Sunday, July 21, 2013

Semeron: Breathing Scarlet





Released in May 2013, Breathing Scarlet is the 2nd full-length album by the Minneapolis rock group Semeron. The album's tunes are deceptively homogenized--moving from track to track with a cohesive sound, yet at the same time containing a huge diversity of riffs, structures, and textures. From the opening quasi-metal instrumental, to the combination of traditional prog and modern rock on "Our Sky," Breathing Scarlet presents a style that tightly and tastefully balances melody, craftsmanship, technical performance, and a mainstream-conscious mentality.

The Track-By-Track:

1. "Afro Blue"
The opening track, "Afro Blue," is a cover of a jazz standard by Mongo SantamarĂ­a. It is only fitting that Semeron, a group that habitually opens their live shows with an instrumental piece, chose this as the album opener. The translation from jazz to metal/hard rock was accomplished without missing a beat, and it seems as legitimate an arrangement as the widely known John Coltrane version of the tune. And while there is no congo improv like the original SantamarĂ­a version, the composition highlights some excellent lead work by guitarist Nick Ford.

2. "Can't Take Me Alive"
Semeron follows contemporary convention by using their most accessible tune as the second track of Breathing Scarlet. "Can't Take Me Alive" features a balance between anthemic motifs and compact arrangement. It's also an excellent song to introduce the group's versatile vocal abilities; Adam Hanson and Jeff Gyllen capture and hold your interest captive from the line "tell the law I'm staying" at 0:29. While the breakdown at 1:23 might strike some as somewhat predictable in its placement, the vocal arrangement is full of dynamics, and leads seamlessly into Nick Ford's energetic lead work. All in all, a great single, and a fitting second track.

3. "Cherry Blossoms"
The third track on Breathing Scarlet is an awesome offering, but takes until about 0:47, the chorus, to really kick in. By the time it does, you'll find yourself moving to the 3/4 groove. The brief interlude at 1:20 features a nice sense of melodicism, and the second verse introduces compelling leads under the vocals, making for a refreshing variation on the verse. The clean guitar passage beginning at 2:40 is beautiful, recalling, if only for a brief moment, classic Opeth-esque  guitar licks. Beginning with clean arpeggios that melt into a chord progression that carries the remainder of the bridge, and continuing through the guitar solo, the second half of the song is one of the strongest moments on the album. "Tilled in sun, we are"…classic!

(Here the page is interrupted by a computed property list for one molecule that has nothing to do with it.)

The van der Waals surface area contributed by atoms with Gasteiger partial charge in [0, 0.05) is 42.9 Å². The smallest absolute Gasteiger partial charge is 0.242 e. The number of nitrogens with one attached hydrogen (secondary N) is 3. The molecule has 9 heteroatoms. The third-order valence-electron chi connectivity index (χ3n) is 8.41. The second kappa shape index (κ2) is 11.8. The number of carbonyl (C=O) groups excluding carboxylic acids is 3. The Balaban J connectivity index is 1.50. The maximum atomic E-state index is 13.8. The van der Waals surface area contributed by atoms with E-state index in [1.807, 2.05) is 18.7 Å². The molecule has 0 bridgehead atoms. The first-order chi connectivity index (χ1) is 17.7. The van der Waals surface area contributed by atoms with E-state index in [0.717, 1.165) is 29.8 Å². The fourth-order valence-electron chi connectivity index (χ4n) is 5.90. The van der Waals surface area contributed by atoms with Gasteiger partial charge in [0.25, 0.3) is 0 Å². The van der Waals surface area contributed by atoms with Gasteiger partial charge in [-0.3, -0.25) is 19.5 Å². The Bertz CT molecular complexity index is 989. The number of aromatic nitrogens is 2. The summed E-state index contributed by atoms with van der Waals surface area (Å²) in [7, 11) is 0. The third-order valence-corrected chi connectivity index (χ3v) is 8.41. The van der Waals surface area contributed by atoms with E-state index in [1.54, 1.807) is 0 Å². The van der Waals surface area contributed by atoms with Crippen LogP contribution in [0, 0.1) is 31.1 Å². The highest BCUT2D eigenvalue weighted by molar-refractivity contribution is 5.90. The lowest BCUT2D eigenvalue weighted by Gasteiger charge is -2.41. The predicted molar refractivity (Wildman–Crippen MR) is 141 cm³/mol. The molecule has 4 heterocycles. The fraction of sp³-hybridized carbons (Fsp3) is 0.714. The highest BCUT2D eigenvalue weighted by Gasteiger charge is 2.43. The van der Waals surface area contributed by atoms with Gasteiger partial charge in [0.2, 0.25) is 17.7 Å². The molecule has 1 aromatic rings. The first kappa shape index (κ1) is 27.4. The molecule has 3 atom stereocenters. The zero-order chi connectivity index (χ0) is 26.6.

4. "Trees"  
It's a tree from the land of Oz! No, it's an Ent! Or are trees sick of our pollution, and here to fuck us up?! Whatever the reason, in the universe of Semeron, trees are badass evildoers that need to be stopped!  The narrative that unfolds throughout the song is expertly told, and utterly uncontrived in terms of putting a story to song and having it turn out complete. The opening bass draws you into the dark atmosphere of the story, the group vocals pump you up, and the ever-evolving instrumentation supports the somewhat whacky story in a way that works without a hitch. Adam Hanson does a superb job of narrating, and reminds one, in a good way, of Iron Maiden's "Dance of Death." Luckily for Semeron, their story lacks the extra cheese that gets layered on in traditional heavy metal simply by virtue of genre-specific conventions in performance. "Trees" is not the best track on Breathing Scarlet, but is certainly above average. Highlights of the song are the narrative style, guitar work, and killer chorus. Oh, and the sexy tone of the tom drums in the intro.

5. "Honalee" 
By far, "Honalee" is the strongest song on Breathing Scarlet. Featuring a dynamic coda, passionate vocals, and probably the best reference to past musical royalty that I've heard ("Puff the Magic Dragon" if you didn't catch it), the song travels seamlessly through its ebb and flow of dynamics. It also presents one of the most non-waltzy 3/4 grooves I've ever heard, which is a refreshing change from the 2 kinds of 3/4 grooves one hears in modern rock--the "waltzy one" and the "A Perfect Circle one."  "Honalee" contains the strongest performances of the entire album--rhythm section feels naturally in the pocket, the vocals are amazing, and there are plenty of tasty embellishments on each instrument's parts--Adam, Nick, JR, Jeff, and Jesse all shine on this track. Overall, this tribute to the power of childhood imagination found in the Peter, Paul, and Mary song and the bittersweet coming of age addressed in "Honalee" was executed with taste. I can imagine lots of artists trying to do this and not only failing, but failing miserably. Semeron nailed it. As a side note, "Honalee" has become one of my favorite songs--and not just from this album. For a special treat, get "Puff the Magic Dragon" into your iTunes library and listen to the two back-to-back.